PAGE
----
From the long line of 2008 gardening books, several stand out as unique and worthy, including "Gardens: A Literary Companion" and "The Complete Book of Garlic."
One compensation to be found in shorter, chillier days is that after months of outdoor work, we finally have a minute to settle in and read.
“Gardens: A Literary Companion” (Greystone Books, $24.95). It may be a small book, but it’s filled with the words of inspired gardeners, past and present. The best pieces, as in those by Germaine Greer and Stanley Kunitz, have the pleasant feel of a conversation with an especially articulate gardening friend.
It’s comforting to find that ever since Pliny the Elder in the 1st century A.D. and on up through contemporary gardeners like humorist Des Kennedy, we’ve all pondered the same things: soil, flowers, trees and how best to deal with them. As Gertrude Jekyll writes in “A Gardener’s Credo,” one of the sweetest pieces in the book, “Let no one be discouraged by the thought of how much there is to learn. Looking back upon nearly 30 years of gardening . . . I can remember no part of it that was not full of pleasure and encouragement.”
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“Guide to Gardening in the Pacific Northwest: The Essential Reference for Western Oregon and Washington, British Columbia and Northern California” by Carol W. Hall and Norman E. Hall (Timber Press, $29.95). I’m not so sure about that subtitle. Claiming “essential reference” puts this new book into direct competition with that granddaddy of regional references, “The Sunset Western Garden Book,” the most thumbed-over tome on many of our bookshelves.
The authors live on British Columbia’s Denman Island, and are clearly experienced gardeners. They’ve included valuable information on what to do when, as well as on weather, soils, pests and diseases. The book has an engaging personal tone, and I appreciate that the recommended plants are just that — the best for our climate, not an exhaustive list. Which, of course, leads to a quibble over choices. (Where’s the gorgeous Cercis canadensis ‘Forest Pansy,’ or any sedums at all in the ground cover chapter?) Such frustrations are nearly made up for by the welcome inclusion of so many current cultivars, plus a synopsis of all those confusing new kinds of trademarked roses. While this is an excellent overview for newer gardeners, or those new to our climate, I’d keep the easier-to-access, comprehensive Sunset book on hand.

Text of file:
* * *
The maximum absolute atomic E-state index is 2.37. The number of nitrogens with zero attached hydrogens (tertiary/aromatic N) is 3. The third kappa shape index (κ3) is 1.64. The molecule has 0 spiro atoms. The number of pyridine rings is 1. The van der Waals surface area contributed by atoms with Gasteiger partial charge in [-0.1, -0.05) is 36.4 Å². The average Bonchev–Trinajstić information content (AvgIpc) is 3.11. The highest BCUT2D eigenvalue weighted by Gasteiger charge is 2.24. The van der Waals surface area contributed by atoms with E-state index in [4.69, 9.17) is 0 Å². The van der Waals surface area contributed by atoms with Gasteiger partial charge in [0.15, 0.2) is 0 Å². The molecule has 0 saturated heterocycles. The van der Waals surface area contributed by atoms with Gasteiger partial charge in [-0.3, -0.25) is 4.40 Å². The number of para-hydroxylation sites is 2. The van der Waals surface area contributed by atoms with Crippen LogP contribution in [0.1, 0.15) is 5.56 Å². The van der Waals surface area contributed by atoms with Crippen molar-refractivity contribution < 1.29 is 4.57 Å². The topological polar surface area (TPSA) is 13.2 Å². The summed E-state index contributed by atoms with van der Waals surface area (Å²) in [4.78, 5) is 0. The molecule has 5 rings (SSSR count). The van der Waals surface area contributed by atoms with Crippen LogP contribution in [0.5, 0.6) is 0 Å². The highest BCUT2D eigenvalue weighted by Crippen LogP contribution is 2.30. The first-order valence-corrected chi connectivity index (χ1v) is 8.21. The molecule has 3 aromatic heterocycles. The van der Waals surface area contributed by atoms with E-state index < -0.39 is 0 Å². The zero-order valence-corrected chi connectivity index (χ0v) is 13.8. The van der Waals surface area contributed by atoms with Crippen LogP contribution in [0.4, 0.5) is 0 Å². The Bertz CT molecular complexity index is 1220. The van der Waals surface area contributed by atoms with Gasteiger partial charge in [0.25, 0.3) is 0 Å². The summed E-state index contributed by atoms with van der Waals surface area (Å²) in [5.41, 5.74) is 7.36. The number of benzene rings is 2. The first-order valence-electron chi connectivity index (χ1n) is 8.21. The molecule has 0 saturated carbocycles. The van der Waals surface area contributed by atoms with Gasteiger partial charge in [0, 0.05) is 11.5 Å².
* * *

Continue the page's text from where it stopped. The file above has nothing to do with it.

“The Complete Book of Garlic: A Guide for Gardeners, Growers, and Serious Cooks” by Ted Jordan Meredith (Timber Press, $39.95). The aroma of garlic nearly wafts from the pages of this delectable book. I finally learned what garlic scapes are (the curly stem sent up by bolting garlic bulbs) and discovered the relative merits of 150 kinds of garlic, many of which have been used medicinally and in cookery for centuries. Which is why I have to laugh at the marketing phrase used for this book, “A comprehensive guide to the next gourmet frontier.” Hasn’t garlic been a vital ingredient in peasant cooking, as well as in gourmet cooking for as long as it’s been around? Where this book breaks ground is in the idea of growing garlic ornamentally (the scapes come in here) as well as in its precise information on how to harvest and store this most pungent of bulbs. I wish it were chattier and more thoroughly indexed, but if you’re not put off by a scientific tone, this book’s for you. And the photos are stunning. Who knew that weirdly twisting stalks and cloves bursting through paper-thin sheaves could be so beautiful?
Also worthy of mention:
“The Gardens of Russell Page” by Marina Schinz and Gabrielle van Zuylen (Frances Lincoln Ltd., $65). Russell Page was arguably the most famous garden designer of the 20th century. This new edition of a classic book sumptuously captures the feel of the gardens he designed around the world, while each chapter tells the story of one amazing creation after another.
“400 Trees and Shrubs for Small Spaces: How to Grow the Right Plant in the Right Place” by Diana M. Miller (Timber Press, $29.95). Because woody plants do nothing but grow bigger over the years (if they don’t die), this book could serve as a first step toward choosing trees and shrubs that won’t result in future pruning disasters or an overly gloomy garden.
Valerie Easton is a Seattle freelance writer and author of “A Pattern Garden.” Her e-mail address is email@example.com.